A project log for MultiBot CNC v2

A low cost 3D printed CNC that can be built with minimal tools yet is capable of great things.

David TuckerDavid Tucker 06/27/2021 at 00:160 Comments

I have been trying to work out the math behind how a laser diode is focused.  There is a lot of talk out there about what lens or focal distance works best but I'm struggling to find any actual hard proof of how it all works. It seems to me that if one focal length works better than another that we should be able to prove it mathematically.

I came across a writeup on Gaussian laser focus, and another on Math behind a collimating lens. In order to follow the equations we need to measure some details on our lasers.  First up was the focal length of the lens.  

This is a single element convex glass lens that is about 6 mm in diameter and 1.5 mm thick.  To measure the focal length of the lens I shined a flashlight through the lens and focused the resulting light at a piece of paper.  By measuring the distance to the paper, as well as how deep the lens is in the holder we can work out the final focal length.  In this case I measured it at around 7 mm, give or take a mm.  It is not clear in the image above because it is blown out, but the focal point is only a pinprick.

Next I wanted to work out the angle of divergence of the laser diode.  I removed the lens and shined the laser at a piece of paper at fixed distances and then used a marker to outline the shape of the beam.  I did this at 100 mm from the base of the silver housing, 0 mm from the base of the silver housing, and right at the end of the brass tube that the lens fits into.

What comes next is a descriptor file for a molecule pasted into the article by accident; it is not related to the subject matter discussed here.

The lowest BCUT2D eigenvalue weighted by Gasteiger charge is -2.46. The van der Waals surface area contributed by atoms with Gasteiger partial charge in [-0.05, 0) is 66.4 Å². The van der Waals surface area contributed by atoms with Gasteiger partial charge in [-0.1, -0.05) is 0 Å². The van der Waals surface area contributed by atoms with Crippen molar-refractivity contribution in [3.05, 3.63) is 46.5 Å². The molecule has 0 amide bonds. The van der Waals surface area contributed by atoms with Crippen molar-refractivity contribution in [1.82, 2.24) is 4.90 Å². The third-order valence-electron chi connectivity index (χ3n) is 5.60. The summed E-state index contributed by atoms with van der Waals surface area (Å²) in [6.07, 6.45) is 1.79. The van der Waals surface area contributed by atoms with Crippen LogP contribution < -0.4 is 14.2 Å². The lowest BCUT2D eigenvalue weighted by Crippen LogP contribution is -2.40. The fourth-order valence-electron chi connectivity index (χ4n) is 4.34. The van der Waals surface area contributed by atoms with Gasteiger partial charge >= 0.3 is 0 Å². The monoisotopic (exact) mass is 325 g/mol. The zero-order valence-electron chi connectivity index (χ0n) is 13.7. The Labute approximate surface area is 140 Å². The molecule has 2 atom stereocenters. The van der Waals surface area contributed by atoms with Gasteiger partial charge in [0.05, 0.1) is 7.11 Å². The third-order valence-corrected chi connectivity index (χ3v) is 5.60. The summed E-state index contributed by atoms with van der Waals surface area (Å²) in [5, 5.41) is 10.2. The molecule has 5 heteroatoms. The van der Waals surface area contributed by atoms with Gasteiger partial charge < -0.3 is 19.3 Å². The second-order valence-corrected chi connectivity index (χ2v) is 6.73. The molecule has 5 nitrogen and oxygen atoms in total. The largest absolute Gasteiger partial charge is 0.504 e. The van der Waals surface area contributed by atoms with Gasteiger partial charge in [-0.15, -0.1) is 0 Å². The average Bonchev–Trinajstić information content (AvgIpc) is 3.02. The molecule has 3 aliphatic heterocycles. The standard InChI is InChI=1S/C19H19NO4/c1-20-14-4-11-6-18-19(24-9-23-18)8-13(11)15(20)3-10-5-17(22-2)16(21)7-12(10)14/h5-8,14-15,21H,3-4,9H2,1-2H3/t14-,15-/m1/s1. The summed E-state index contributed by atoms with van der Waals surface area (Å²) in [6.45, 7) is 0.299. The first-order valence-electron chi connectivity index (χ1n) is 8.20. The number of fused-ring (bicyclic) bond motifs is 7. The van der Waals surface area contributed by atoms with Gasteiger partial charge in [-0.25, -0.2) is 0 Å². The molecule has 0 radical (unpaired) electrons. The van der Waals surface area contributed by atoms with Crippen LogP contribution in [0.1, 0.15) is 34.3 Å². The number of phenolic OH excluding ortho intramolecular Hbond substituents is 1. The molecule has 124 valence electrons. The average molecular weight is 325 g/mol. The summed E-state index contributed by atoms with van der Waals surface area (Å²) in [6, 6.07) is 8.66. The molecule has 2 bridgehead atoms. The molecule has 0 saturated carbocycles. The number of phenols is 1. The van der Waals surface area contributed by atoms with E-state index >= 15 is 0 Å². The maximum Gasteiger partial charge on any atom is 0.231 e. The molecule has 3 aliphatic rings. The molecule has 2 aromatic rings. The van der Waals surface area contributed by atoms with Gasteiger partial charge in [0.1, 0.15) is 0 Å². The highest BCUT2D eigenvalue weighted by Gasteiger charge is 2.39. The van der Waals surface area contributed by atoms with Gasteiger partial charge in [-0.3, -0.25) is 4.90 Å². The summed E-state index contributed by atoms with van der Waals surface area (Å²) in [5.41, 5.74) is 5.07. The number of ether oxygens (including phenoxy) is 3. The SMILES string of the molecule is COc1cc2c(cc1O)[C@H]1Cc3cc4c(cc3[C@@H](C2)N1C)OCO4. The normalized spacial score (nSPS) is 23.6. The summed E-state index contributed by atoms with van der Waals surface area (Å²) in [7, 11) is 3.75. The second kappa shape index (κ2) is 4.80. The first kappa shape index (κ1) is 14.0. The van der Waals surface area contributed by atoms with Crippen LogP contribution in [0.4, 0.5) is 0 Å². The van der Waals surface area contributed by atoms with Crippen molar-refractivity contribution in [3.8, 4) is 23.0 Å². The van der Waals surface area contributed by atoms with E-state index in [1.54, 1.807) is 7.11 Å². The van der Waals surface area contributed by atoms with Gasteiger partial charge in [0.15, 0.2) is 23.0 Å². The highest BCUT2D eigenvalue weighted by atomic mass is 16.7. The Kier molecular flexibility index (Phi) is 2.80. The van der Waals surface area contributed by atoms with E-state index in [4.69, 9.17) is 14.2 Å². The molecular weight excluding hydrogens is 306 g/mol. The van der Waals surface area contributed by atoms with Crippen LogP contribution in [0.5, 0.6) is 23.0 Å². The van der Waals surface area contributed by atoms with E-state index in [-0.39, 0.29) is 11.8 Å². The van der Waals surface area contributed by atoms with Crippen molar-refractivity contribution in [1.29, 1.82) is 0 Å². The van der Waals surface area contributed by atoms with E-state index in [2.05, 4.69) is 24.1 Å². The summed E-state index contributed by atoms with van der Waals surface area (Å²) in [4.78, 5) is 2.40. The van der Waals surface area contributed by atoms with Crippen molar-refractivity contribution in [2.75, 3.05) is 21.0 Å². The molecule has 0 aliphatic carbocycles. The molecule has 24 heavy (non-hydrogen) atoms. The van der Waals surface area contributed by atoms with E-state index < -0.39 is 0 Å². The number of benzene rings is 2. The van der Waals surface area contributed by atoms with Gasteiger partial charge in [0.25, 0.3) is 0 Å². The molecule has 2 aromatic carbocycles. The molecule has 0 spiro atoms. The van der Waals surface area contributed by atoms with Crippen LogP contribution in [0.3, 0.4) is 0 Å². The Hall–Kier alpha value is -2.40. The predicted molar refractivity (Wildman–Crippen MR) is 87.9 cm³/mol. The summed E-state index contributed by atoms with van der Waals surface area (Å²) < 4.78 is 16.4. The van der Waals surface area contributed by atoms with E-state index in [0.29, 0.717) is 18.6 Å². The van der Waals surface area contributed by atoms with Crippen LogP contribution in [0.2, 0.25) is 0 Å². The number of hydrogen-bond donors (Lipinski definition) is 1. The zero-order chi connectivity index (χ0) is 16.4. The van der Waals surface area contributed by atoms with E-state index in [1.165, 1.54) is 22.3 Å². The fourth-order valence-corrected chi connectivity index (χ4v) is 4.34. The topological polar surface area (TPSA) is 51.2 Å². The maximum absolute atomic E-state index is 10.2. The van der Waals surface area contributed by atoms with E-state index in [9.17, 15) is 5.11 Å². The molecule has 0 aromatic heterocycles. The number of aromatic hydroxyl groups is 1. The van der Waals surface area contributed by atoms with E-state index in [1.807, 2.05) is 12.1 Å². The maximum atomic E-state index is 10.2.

By plotting out the measurements and connecting the dots we can approximate where the origin or focus point of the diode laser is and its relationship to the lens.

One thing to notice right away is how fast the fast axis spreads out.  The lens we are using has an aperture of only 5.5 mm with the retention ring in place.  That limits how far away from the laser you can move the lens before the housing starts to seriously block the edges of the light.  Here is an example with the lens screwed out about half way in the housing.  Notice that we are blocking about 1/3 of the laser light!

Given the above information and by experimentation we can work out the practical limits on our focus range.  With the lens screwed all the way into the housing we get a focal distance of about 40 mm from the base of the laser.  And with is screwed out 2 mm from the housing we get a focal distance of 0 mm from the base of the housing (as close as physically possible).  

Putting it all together we can work out the geometry of the lens, focus point, and laser.  Using the thin lens formula from the articles linked above we can plug in the above values to double check them.  The thin lens formula is: 

Where s is the distance from the laser to the lens, s" is the distance from the lens to the focus point, and f is the focal distance of the lens (7mm).  Doing a bit of algebra we can solve for any variable. In this case lets solve for f and see if we were close on our lens focal length.  A little algebra gives us:

Plugging in 10.318 and 73.75 for s and s" we get an f value of 9.1 mm, and plugging in 12.318 and 31.75 in for s and s" we get an f value of 8.9 mm.  I think that I must have measured the lens incorrectly and it is in fact a 9 mm focal length lens, although it is possible some other part of the measurement was wrong.

Anyway this does not solve the problem of knowing what focal length is better but it does get us a bit closer to understanding how the laser works.  

You can see in the last image that a longer focal length does make for a more narrow beam, and that should translate into better performance when cutting material.  I marked out the depth each would cut if they removed 1mm of material, you can see a large increase in depth with the 40 mm focus height (from the bottom of the housing). I will try to setup a test to verify this one way or the other.